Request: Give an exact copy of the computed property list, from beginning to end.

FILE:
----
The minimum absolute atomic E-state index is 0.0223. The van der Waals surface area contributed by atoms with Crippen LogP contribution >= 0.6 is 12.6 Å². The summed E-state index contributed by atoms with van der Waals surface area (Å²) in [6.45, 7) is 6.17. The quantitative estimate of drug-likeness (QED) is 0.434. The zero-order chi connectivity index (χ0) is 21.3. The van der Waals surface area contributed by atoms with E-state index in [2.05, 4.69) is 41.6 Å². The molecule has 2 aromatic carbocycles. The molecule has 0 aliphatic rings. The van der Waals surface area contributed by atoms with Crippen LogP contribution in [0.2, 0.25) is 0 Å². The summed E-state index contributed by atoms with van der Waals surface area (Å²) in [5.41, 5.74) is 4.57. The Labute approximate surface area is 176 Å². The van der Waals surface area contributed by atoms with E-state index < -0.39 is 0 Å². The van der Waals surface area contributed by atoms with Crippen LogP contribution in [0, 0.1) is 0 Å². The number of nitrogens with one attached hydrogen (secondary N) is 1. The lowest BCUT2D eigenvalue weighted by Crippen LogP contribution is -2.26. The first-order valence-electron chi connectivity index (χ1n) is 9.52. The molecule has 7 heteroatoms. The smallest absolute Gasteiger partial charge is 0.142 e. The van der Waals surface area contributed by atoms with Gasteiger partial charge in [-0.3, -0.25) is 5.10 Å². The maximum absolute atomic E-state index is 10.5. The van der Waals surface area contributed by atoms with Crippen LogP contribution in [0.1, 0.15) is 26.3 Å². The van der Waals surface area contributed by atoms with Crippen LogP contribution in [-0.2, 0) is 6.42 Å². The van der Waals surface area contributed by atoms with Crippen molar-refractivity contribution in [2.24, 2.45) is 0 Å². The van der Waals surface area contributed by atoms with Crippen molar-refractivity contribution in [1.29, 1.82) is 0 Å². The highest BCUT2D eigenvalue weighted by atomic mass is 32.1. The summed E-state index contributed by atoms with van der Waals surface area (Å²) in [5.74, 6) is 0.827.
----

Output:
The minimum absolute atomic E-state index is 0.0223. The van der Waals surface area contributed by atoms with Crippen LogP contribution >= 0.6 is 12.6 Å². The summed E-state index contributed by atoms with van der Waals surface area (Å²) in [6.45, 7) is 6.17. The quantitative estimate of drug-likeness (QED) is 0.434. The zero-order chi connectivity index (χ0) is 21.3. The van der Waals surface area contributed by atoms with E-state index in [2.05, 4.69) is 41.6 Å². The molecule has 2 aromatic carbocycles. The molecule has 0 aliphatic rings. The van der Waals surface area contributed by atoms with Crippen LogP contribution in [0.2, 0.25) is 0 Å². The summed E-state index contributed by atoms with van der Waals surface area (Å²) in [5.41, 5.74) is 4.57. The Labute approximate surface area is 176 Å². The van der Waals surface area contributed by atoms with E-state index < -0.39 is 0 Å². The van der Waals surface area contributed by atoms with Crippen LogP contribution in [0, 0.1) is 0 Å². The number of nitrogens with one attached hydrogen (secondary N) is 1. The lowest BCUT2D eigenvalue weighted by Crippen LogP contribution is -2.26. The first-order valence-electron chi connectivity index (χ1n) is 9.52. The molecule has 7 heteroatoms. The smallest absolute Gasteiger partial charge is 0.142 e. The van der Waals surface area contributed by atoms with Gasteiger partial charge in [-0.3, -0.25) is 5.10 Å². The maximum absolute atomic E-state index is 10.5. The van der Waals surface area contributed by atoms with Crippen LogP contribution in [0.1, 0.15) is 26.3 Å². The van der Waals surface area contributed by atoms with Crippen LogP contribution in [-0.2, 0) is 6.42 Å². The van der Waals surface area contributed by atoms with Crippen molar-refractivity contribution in [2.24, 2.45) is 0 Å². The van der Waals surface area contributed by atoms with Crippen molar-refractivity contribution in [1.29, 1.82) is 0 Å². The highest BCUT2D eigenvalue weighted by atomic mass is 32.1. The summed E-state index contributed by atoms with van der Waals surface area (Å²) in [5.74, 6) is 0.827.